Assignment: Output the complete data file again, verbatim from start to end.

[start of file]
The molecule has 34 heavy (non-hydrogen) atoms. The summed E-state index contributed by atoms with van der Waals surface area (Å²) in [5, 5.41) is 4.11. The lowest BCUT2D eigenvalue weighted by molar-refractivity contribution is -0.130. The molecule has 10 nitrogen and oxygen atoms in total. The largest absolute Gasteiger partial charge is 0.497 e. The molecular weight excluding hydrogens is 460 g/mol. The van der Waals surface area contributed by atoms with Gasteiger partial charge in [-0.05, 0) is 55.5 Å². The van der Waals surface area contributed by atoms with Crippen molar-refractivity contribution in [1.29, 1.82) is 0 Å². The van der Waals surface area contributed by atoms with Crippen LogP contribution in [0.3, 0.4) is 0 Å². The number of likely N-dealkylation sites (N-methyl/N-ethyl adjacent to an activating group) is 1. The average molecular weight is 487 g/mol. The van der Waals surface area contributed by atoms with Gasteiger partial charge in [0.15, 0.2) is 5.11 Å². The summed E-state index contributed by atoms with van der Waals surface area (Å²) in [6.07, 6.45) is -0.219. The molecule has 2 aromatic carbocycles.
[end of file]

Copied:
The molecule has 34 heavy (non-hydrogen) atoms. The summed E-state index contributed by atoms with van der Waals surface area (Å²) in [5, 5.41) is 4.11. The lowest BCUT2D eigenvalue weighted by molar-refractivity contribution is -0.130. The molecule has 10 nitrogen and oxygen atoms in total. The largest absolute Gasteiger partial charge is 0.497 e. The molecular weight excluding hydrogens is 460 g/mol. The van der Waals surface area contributed by atoms with Gasteiger partial charge in [-0.05, 0) is 55.5 Å². The van der Waals surface area contributed by atoms with Crippen molar-refractivity contribution in [1.29, 1.82) is 0 Å². The van der Waals surface area contributed by atoms with Crippen LogP contribution in [0.3, 0.4) is 0 Å². The number of likely N-dealkylation sites (N-methyl/N-ethyl adjacent to an activating group) is 1. The average molecular weight is 487 g/mol. The van der Waals surface area contributed by atoms with Gasteiger partial charge in [0.15, 0.2) is 5.11 Å². The summed E-state index contributed by atoms with van der Waals surface area (Å²) in [6.07, 6.45) is -0.219. The molecule has 2 aromatic carbocycles.